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The RBI Reference Rate is also known as the RBI Exchange Rate, RBI FOREX Rate and RBI Rate. In the section below, click on USD, GBP, EUR or JPY to get the RBI Reference Rate for these currencies. About RBI Reference Rate The Reserve Bank of India (RBI) Reference Rate is the exchange rate of the Indian Rupee (INR) against major foreign currencies. The Reference Rate is computed and published daily by the RBI for the Indian Rupee against four major foreign currencies – the US Dollar (USD), Euro (EUR), British Pound (GBP) and Japanese Yen (JPY).
RBI reference rate and currency exchange rate in India
What is RBI reference rate?
RBI reference rate is the rate of foreign currencies with reference to Indian rupee. The Reserve Bank of India collects and brings out these reference currency rates on a daily basis for four major currencies of the world. It includes American dollar (USD), British pound (GBP), Japanese yen (YEN) and European zone currency Euro (EUR).
The RBI calculated these exchange rate for various foreign currency which is valid for transactions across the country on certain pre-specified parameters.
How is currency reference rate calculated by RBI?
The RBI used to publish the reference exchange rates till August 2014, by calculating the mean of the bid and offer rates polled from a few select banks. The banks were selected randomly. For this RBI identifies banks on the basis of their standing, market-share in the domestic foreign exchange market and few other representative characters.
Also, rates were randomly chosen from the five-minute window between 11.45 a.m. and 12.15 p.m. on every weekday. The weekdays exclude Saturdays, Sundays and bank holidays in Mumbai.
But from September 2014 onwards, the following changes were made for calculating reference rates -
The rate for spot US Dollar against Indian Rupee was continued to be calculated on previous method.
Rates for EUR-INR, GBP-INR and JPY-INR will be computed by the USD-INR reference rate with that of EUR-USD, GBP-USD and USD-JPY rates.
RBI reference rate started to be published around 1.30 p.m. on every working day.
These changes in the methodology of calculation of RBI reference rates was incorporated on the recommendations of the Committee on Financial Benchmarks, which submitted its report in February 2014.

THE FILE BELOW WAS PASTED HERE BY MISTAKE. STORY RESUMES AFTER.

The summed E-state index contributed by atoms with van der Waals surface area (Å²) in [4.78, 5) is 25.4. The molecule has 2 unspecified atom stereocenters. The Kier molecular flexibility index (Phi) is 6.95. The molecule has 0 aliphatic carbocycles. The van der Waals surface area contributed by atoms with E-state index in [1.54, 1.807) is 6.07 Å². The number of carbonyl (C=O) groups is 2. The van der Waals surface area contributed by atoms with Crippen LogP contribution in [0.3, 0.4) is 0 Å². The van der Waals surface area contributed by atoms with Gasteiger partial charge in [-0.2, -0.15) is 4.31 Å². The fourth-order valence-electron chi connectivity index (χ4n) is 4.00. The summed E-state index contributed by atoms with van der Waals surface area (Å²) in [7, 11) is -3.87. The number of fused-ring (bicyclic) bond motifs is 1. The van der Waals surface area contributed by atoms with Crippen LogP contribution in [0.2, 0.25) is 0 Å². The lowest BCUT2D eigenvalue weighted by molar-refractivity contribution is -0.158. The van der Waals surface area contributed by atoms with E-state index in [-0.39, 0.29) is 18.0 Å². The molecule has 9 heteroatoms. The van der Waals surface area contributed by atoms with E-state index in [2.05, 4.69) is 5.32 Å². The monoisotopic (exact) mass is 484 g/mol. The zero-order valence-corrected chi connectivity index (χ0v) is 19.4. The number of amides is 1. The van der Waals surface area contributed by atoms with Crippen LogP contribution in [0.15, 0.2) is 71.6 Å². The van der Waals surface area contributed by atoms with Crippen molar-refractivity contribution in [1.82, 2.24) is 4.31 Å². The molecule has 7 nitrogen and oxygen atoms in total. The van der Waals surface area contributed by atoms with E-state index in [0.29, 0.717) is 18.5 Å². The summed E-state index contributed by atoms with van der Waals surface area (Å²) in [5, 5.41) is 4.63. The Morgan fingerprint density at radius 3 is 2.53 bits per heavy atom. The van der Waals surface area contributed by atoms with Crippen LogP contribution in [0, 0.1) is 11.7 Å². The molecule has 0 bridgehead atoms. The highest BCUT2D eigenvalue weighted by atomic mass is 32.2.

Further the Reserve Bank periodically reviews the methodology for selecting banks and polling thereafter to ensure that the reference rate truly reflect the market activity.
Where are RBI currency exchange rate used?
The exchange rates published by RBI is primarily use for the following –
For the settlement of NSE, MCXSX etc. exchange traded currency futures and options.
Used by many corporates for determining transfer pricing. The transfer pricing in India is governed by Income Tax Department of Government of India.
All foreign exchange transactions of GOI by RBI is based on these reference rates.
The RBI’s foreign currency assets and liabilities are revalued using it.
The revaluation of Special Drawing Rights (SDRs) by the International Monetary Fund (IMF) is also being done using these rates.
What is FEDAI and what is its role in reference rate fixing?
FEDAI stands for Foreign Exchange Dealers Association of India. It was established in 1958 as an Association of banks dealing in foreign exchange. These banks were known as authorized dealers or Ad’s. FEDAI is a self-regulatory body and is incorporated under Section 25 of The Companies Act, 1956.
The major activities include –
Framing of rules that governs the conduct of inter-bank foreign exchange
Liaison with RBI for reforms and development of forex market.
Publishing spot fixing rates for USD, GBP, EUR and JPY against INR.
Revaluation rates publishing for spot contracts against Indian rupees in 25 currencies.
Forward contracts rate publishing against Indian rupee up to 6 months in nine currencies and up to 12 months in four currencies
Where to find information about exchange rates?
The RBI reference rates fixed for any working day is published on the RBI website (link). This link also contains reference rate archive containing historical data.
The RBI reference exchange rate is different from the rates of the future rates (link) on the stock exchanges or over the counter segments.